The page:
There was much more information that we learned and observed today. I recorded much of our conversations with my tablet. I will have to review the audio to refresh my memory of many details. It was a fascinating discussion and opportunity to learn more about what our landlord believes and to think of ways to engage with him in the future. He seemed to thoroughly enjoy the opportunity and seemed to like the idea of future discussions. We may just do that. I’d looking forward to gaining more insight through my apologetics class on how I may better question, engage, and respond to David’s ideas. Obviously, Scripture is a key element:
“This Jesus is the stone that was rejected by you, the builders, which has become the cornerstone. And there is salvation in no one else, for there is no other name under heaven given among men by which we must be saved.”
Here are some pics that I took (while trying not to drop my tablet and notebook!). Oh yes, we talked a bit about “saints.” He said that they don’t pray to them for things. They ask the saints to intercede on their behalf to Jesus. Only Jesus can answer prayers and do the things people ask. I thought that was interesting. I also thought the saint below with the black robe and missing left hand might be “Saint Luke.” I’m not sure who is father would be though. ;) We talked about almost everything in these pics. I’m sorry I don’t have time to explain all the details for these. For some I would have to go back to the audio file to pull out the details.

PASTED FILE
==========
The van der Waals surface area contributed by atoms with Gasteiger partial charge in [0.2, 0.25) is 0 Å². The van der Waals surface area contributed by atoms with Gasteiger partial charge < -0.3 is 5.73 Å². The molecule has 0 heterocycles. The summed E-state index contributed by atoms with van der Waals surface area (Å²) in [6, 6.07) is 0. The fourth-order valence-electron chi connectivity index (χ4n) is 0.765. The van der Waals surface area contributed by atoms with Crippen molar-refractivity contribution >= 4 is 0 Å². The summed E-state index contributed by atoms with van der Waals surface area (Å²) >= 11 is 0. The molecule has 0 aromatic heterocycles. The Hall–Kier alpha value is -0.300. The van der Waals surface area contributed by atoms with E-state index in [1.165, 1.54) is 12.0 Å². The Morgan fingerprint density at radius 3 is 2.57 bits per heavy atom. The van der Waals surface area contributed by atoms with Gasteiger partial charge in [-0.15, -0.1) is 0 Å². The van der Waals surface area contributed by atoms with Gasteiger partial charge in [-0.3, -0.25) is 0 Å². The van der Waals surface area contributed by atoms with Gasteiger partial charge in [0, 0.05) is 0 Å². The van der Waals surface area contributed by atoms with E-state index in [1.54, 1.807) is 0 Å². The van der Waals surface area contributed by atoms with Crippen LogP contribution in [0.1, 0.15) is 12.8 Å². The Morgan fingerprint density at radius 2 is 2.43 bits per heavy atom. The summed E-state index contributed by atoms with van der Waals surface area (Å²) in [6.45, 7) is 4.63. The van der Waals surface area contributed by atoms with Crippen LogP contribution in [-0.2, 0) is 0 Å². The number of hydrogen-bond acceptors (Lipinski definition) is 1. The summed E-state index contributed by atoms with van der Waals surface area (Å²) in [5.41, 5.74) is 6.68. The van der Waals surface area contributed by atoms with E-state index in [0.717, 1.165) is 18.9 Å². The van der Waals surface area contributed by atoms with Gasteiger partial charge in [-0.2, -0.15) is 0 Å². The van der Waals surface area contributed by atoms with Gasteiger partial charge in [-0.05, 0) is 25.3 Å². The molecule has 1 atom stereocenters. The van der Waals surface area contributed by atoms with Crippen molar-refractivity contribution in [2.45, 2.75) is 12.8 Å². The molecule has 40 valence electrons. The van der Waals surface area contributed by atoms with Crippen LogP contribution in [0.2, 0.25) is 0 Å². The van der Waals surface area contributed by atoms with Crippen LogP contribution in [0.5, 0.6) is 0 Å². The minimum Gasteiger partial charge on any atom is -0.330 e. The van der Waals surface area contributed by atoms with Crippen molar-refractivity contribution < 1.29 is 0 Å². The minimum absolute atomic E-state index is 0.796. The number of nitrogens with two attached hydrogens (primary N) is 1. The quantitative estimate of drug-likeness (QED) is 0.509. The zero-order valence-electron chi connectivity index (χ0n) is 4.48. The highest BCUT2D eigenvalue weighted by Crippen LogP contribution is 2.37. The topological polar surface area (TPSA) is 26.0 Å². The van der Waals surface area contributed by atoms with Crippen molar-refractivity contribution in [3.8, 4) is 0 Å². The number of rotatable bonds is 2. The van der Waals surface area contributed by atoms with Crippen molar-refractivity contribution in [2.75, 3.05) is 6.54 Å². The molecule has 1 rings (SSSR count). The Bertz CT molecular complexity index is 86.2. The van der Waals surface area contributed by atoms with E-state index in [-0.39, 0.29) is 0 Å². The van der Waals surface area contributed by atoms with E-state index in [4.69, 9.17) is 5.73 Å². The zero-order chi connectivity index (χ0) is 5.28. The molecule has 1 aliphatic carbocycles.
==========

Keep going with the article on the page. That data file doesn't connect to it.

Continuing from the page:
If you have any questions concerning the pictures, place them in the comments section and I’ll try to answer them if I can. If you question is tied to a particular picture, please be as specific as possible about the picture so I may understand which picture you’re referring to. This was mainly an interview of observation and of asking questions.
[NOTE: This blog is open to the public which can sometimes not be a helpful thing. I will critically evaluate questions and choose to ignore any comments or questions that are of a combative or derogatory nature. Thank you for your understanding and for keeping the spirit of open engagement and mutual respect that David and I enjoyed. I did not agree with many things, but I was not engaging David in order to critique and debate his views, but to better understand them and to ask him questions concerning points that I felt he would benefit from further critical thinking and consideration of Scripture regardless of his response in doing so. It was not my intention here to clarify our differences to any extent. I honestly don’t have time to do that right now.]
This is the video I mentioned produced by the Pope earlier this month: